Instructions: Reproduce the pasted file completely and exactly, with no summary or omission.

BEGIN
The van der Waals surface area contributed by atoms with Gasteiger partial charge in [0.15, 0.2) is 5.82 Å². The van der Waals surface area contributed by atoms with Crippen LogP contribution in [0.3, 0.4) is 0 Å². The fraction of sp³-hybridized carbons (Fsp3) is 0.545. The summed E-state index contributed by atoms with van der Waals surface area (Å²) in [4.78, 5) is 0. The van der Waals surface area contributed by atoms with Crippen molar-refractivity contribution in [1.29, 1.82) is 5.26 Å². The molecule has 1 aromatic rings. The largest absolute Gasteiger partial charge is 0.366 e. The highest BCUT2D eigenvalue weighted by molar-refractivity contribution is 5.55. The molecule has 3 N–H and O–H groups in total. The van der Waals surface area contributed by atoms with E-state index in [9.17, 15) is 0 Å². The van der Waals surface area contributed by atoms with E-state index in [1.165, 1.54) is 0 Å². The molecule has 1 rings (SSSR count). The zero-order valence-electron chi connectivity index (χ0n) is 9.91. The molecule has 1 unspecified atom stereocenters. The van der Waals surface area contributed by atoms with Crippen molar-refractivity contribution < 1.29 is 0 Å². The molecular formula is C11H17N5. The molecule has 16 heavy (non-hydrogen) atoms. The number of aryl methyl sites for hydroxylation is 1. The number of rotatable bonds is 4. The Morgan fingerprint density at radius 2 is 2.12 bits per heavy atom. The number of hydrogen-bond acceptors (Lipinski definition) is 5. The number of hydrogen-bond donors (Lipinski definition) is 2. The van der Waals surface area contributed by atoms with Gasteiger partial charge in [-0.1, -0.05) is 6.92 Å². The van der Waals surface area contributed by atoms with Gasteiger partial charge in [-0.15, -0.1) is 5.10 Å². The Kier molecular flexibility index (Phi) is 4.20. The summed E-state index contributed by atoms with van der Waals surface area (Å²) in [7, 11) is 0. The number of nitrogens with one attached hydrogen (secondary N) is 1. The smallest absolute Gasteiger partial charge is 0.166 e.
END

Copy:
The van der Waals surface area contributed by atoms with Gasteiger partial charge in [0.15, 0.2) is 5.82 Å². The van der Waals surface area contributed by atoms with Crippen LogP contribution in [0.3, 0.4) is 0 Å². The fraction of sp³-hybridized carbons (Fsp3) is 0.545. The summed E-state index contributed by atoms with van der Waals surface area (Å²) in [4.78, 5) is 0. The van der Waals surface area contributed by atoms with Crippen molar-refractivity contribution in [1.29, 1.82) is 5.26 Å². The molecule has 1 aromatic rings. The largest absolute Gasteiger partial charge is 0.366 e. The highest BCUT2D eigenvalue weighted by molar-refractivity contribution is 5.55. The molecule has 3 N–H and O–H groups in total. The van der Waals surface area contributed by atoms with E-state index in [9.17, 15) is 0 Å². The van der Waals surface area contributed by atoms with E-state index in [1.165, 1.54) is 0 Å². The molecule has 1 rings (SSSR count). The zero-order valence-electron chi connectivity index (χ0n) is 9.91. The molecule has 1 unspecified atom stereocenters. The van der Waals surface area contributed by atoms with Crippen molar-refractivity contribution < 1.29 is 0 Å². The molecular formula is C11H17N5. The molecule has 16 heavy (non-hydrogen) atoms. The number of aryl methyl sites for hydroxylation is 1. The number of rotatable bonds is 4. The Morgan fingerprint density at radius 2 is 2.12 bits per heavy atom. The number of hydrogen-bond acceptors (Lipinski definition) is 5. The number of hydrogen-bond donors (Lipinski definition) is 2. The van der Waals surface area contributed by atoms with Gasteiger partial charge in [-0.1, -0.05) is 6.92 Å². The van der Waals surface area contributed by atoms with Gasteiger partial charge in [-0.15, -0.1) is 5.10 Å². The Kier molecular flexibility index (Phi) is 4.20. The summed E-state index contributed by atoms with van der Waals surface area (Å²) in [7, 11) is 0. The number of nitrogens with one attached hydrogen (secondary N) is 1. The smallest absolute Gasteiger partial charge is 0.166 e.